Early in 2017, I was driving through the endless gray of a Chicago winter highway when a news story about the global refugee crisis came on the radio. Though it was far from the first story I’d heard on the topic, this one planted an image in my mind, one I couldn’t shake—a little empty bedroom, toys and treasures left behind. I thought about the little boy who might have lived there—a little boy who, like my own two sons, surely loved his bed and his toys and his grandparents and all the other things and people that populate a child’s small world. But the little boy in my imagination had to leave it all behind just because of where and when he had been born. I thought of what he and his parents must have felt as they left home and began a journey into the unknown. And I was reminded of another little refugee boy, many years ago, whose story we sometimes forget to tell at Christmastime.
Soon I arrived at my warm home, where I was able to feed my children as much food as they wanted and tuck them into their own cozy beds. And I thought about the families I had heard about on the radio. I wondered what words those parents had used when it was time to wake their little ones and lift them from their own beds for the last time.
I can’t even imagine what that would be like, I thought, and in a sense that was true. I have never experienced the kind of hardship that drives people to leave everything they know and seek refuge in a foreign country—not even close. But in another sense, I had been imagining what that would be like—and in the process had remembered that those people who had come from places and cultures and experiences that seemed so distant from mine were, at the end of the day, not all that different from me. As my friend Matthew Soerens of World Relief says, “The global refugee crisis is complex and overwhelming, but the people at the center of the crisis are just that: people, children, mothers, and fathers.” Children like my sons. Mothers like me. Fathers like my husband.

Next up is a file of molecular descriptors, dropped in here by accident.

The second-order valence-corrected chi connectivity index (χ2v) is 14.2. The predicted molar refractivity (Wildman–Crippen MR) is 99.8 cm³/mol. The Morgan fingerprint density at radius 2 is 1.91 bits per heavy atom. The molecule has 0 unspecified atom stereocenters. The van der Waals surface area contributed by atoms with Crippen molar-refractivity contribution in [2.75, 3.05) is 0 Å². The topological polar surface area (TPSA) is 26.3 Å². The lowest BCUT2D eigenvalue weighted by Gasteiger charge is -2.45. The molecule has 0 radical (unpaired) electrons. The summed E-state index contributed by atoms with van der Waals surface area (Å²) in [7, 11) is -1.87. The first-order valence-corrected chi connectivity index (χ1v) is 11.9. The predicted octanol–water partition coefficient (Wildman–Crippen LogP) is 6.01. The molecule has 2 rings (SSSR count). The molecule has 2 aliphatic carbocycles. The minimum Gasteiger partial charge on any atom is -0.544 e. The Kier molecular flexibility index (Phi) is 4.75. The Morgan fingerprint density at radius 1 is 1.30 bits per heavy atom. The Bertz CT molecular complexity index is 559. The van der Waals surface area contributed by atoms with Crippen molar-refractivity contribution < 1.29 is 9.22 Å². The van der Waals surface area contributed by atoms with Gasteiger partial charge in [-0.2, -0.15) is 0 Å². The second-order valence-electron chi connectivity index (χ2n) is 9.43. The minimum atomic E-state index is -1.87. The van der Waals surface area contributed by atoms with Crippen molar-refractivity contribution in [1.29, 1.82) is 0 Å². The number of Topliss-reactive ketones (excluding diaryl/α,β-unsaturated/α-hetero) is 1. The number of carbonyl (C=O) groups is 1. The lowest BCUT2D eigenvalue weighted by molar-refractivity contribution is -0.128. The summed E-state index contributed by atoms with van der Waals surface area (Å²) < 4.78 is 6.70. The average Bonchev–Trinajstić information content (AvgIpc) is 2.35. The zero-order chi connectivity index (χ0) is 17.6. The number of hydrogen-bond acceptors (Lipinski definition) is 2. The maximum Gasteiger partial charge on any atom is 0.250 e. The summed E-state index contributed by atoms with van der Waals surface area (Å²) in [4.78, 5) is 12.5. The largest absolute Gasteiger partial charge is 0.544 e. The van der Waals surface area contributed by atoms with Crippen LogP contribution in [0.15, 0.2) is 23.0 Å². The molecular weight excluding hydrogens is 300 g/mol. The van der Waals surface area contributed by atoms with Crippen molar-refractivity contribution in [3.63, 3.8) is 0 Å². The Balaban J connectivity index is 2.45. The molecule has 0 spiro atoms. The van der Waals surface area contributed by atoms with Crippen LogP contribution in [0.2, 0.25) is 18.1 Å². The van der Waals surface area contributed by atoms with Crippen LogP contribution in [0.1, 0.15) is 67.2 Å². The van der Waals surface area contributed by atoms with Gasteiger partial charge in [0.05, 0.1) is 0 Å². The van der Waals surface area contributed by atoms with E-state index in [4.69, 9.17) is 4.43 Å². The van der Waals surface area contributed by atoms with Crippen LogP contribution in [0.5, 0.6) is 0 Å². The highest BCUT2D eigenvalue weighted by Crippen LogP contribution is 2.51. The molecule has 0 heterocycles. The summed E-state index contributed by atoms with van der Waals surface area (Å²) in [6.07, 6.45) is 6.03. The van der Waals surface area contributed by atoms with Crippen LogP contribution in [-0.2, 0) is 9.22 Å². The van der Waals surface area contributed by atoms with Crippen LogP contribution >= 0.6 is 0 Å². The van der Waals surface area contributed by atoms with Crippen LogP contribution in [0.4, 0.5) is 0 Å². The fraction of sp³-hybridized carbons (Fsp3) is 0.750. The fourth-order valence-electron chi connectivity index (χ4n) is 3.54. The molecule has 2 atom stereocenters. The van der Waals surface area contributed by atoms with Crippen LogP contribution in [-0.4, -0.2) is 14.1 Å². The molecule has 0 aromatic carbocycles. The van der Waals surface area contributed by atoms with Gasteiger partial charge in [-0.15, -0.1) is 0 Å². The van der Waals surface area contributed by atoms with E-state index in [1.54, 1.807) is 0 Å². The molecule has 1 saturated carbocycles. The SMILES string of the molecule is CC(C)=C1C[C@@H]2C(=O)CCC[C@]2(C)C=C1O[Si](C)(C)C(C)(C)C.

My next thought was, What could I possibly do to help? I knew that resettlement organizations and other groups that work to help refugees are always in need of money and volunteers, but there wasn’t a lot of give in either my budget or my schedule.
I could write a book. In many ways it was a pretty outlandish idea—lots of people dream of publishing a book, but every author knows that there’s a gaping chasm between having a great idea for a story and holding a published volume in your hands. Add to that the minor detail that though I’d been helping other people publish their books in one way or another for over a decade, I’d never actually done it myself before.
And yet. Years of editing picture book manuscripts (not to mention thousands of bedtime readings) had developed and honed my writing skills. The relationships I’d built with the authors I’d worked with—people who are as generous and giving as they are skilled and successful—had given me a network to help promote my own writing. And I happened to know an associate publisher who was interested in stories about the immigrant and refugee experience—in fact, her office was just across the building from mine.
I felt like the little boy in John 6 who shows up to a sermon with a picnic lunch and watches Jesus feed thousands of people with it. God had given me a lunchbox while I wasn’t looking.
So once my children were asleep, I sat down to write about the boy I had pictured earlier, about the mother and father who had to try to explain the unexplainable. About the grandparents, aunts, uncles, cousins, and friends that couldn’t come along. About the little room that echoed with his absence.
And about a kind stranger, herself on a difficult journey, who tries to help my little boy feel less alone by telling him a story.
Because stories help us imagine. And imagination picks up where experience leaves off, getting us the rest of the way to empathy. To unity. To understanding.
I wrote Far from Home seeking to allow my imagination to help my experience travel the distance between a refugee family and mine. I hope it takes everyone who reads it on a similar journey—toward understanding, toward hope, toward knowing no matter what we have lost, there is Someone who never loses us.
Far from Home: A Story of Loss, Refuge, and Hope by Sarah Parker Rubio
Woken in the middle of the night, a young boy knows that what he fears has come to pass: he and his family must begin their long journey away from everything he’s ever known. When he meets a kind lady at a bus station, she tells him the story of another boy who had to go on a hard journey, but who grew up to save the whole world.
Far from Home is a simple but multi-layered refugee story (drawing directly from headlines) that will help children understand the world around them and remind them that they are not alone.